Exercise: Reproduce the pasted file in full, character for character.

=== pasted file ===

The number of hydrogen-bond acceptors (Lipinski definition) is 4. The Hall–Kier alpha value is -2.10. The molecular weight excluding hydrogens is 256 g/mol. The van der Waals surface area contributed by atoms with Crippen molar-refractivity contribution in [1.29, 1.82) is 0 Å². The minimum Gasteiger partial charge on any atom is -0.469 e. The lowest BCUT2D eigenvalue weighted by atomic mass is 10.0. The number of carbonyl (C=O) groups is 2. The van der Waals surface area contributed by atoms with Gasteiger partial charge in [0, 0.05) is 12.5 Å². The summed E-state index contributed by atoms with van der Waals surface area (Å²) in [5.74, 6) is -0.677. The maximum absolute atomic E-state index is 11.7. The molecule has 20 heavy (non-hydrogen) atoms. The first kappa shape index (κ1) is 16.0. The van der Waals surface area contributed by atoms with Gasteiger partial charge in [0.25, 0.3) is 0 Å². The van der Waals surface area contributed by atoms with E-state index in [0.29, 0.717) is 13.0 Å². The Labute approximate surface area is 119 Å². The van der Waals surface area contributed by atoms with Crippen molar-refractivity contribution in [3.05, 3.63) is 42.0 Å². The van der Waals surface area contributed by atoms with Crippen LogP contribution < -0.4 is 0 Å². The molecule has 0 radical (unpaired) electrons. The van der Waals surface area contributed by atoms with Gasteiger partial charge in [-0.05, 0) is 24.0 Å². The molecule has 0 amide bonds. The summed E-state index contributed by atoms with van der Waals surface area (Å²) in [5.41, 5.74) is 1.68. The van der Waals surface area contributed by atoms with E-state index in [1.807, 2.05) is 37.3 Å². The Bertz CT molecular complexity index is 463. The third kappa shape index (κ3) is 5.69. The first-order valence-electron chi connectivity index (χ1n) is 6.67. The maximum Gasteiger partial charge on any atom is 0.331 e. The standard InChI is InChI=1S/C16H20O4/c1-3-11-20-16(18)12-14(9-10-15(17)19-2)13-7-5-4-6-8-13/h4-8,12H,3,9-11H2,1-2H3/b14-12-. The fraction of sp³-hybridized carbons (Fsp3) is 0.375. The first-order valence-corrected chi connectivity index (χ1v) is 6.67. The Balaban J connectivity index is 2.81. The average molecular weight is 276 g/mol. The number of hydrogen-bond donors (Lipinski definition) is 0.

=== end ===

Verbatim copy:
The number of hydrogen-bond acceptors (Lipinski definition) is 4. The Hall–Kier alpha value is -2.10. The molecular weight excluding hydrogens is 256 g/mol. The van der Waals surface area contributed by atoms with Crippen molar-refractivity contribution in [1.29, 1.82) is 0 Å². The minimum Gasteiger partial charge on any atom is -0.469 e. The lowest BCUT2D eigenvalue weighted by atomic mass is 10.0. The number of carbonyl (C=O) groups is 2. The van der Waals surface area contributed by atoms with Gasteiger partial charge in [0, 0.05) is 12.5 Å². The summed E-state index contributed by atoms with van der Waals surface area (Å²) in [5.74, 6) is -0.677. The maximum absolute atomic E-state index is 11.7. The molecule has 20 heavy (non-hydrogen) atoms. The first kappa shape index (κ1) is 16.0. The van der Waals surface area contributed by atoms with Gasteiger partial charge in [0.25, 0.3) is 0 Å². The van der Waals surface area contributed by atoms with E-state index in [0.29, 0.717) is 13.0 Å². The Labute approximate surface area is 119 Å². The van der Waals surface area contributed by atoms with Crippen molar-refractivity contribution in [3.05, 3.63) is 42.0 Å². The van der Waals surface area contributed by atoms with Crippen LogP contribution < -0.4 is 0 Å². The molecule has 0 radical (unpaired) electrons. The van der Waals surface area contributed by atoms with Gasteiger partial charge in [-0.05, 0) is 24.0 Å². The molecule has 0 amide bonds. The summed E-state index contributed by atoms with van der Waals surface area (Å²) in [5.41, 5.74) is 1.68. The van der Waals surface area contributed by atoms with E-state index in [1.807, 2.05) is 37.3 Å². The Bertz CT molecular complexity index is 463. The third kappa shape index (κ3) is 5.69. The first-order valence-electron chi connectivity index (χ1n) is 6.67. The maximum Gasteiger partial charge on any atom is 0.331 e. The standard InChI is InChI=1S/C16H20O4/c1-3-11-20-16(18)12-14(9-10-15(17)19-2)13-7-5-4-6-8-13/h4-8,12H,3,9-11H2,1-2H3/b14-12-. The fraction of sp³-hybridized carbons (Fsp3) is 0.375. The first-order valence-corrected chi connectivity index (χ1v) is 6.67. The Balaban J connectivity index is 2.81. The average molecular weight is 276 g/mol. The number of hydrogen-bond donors (Lipinski definition) is 0.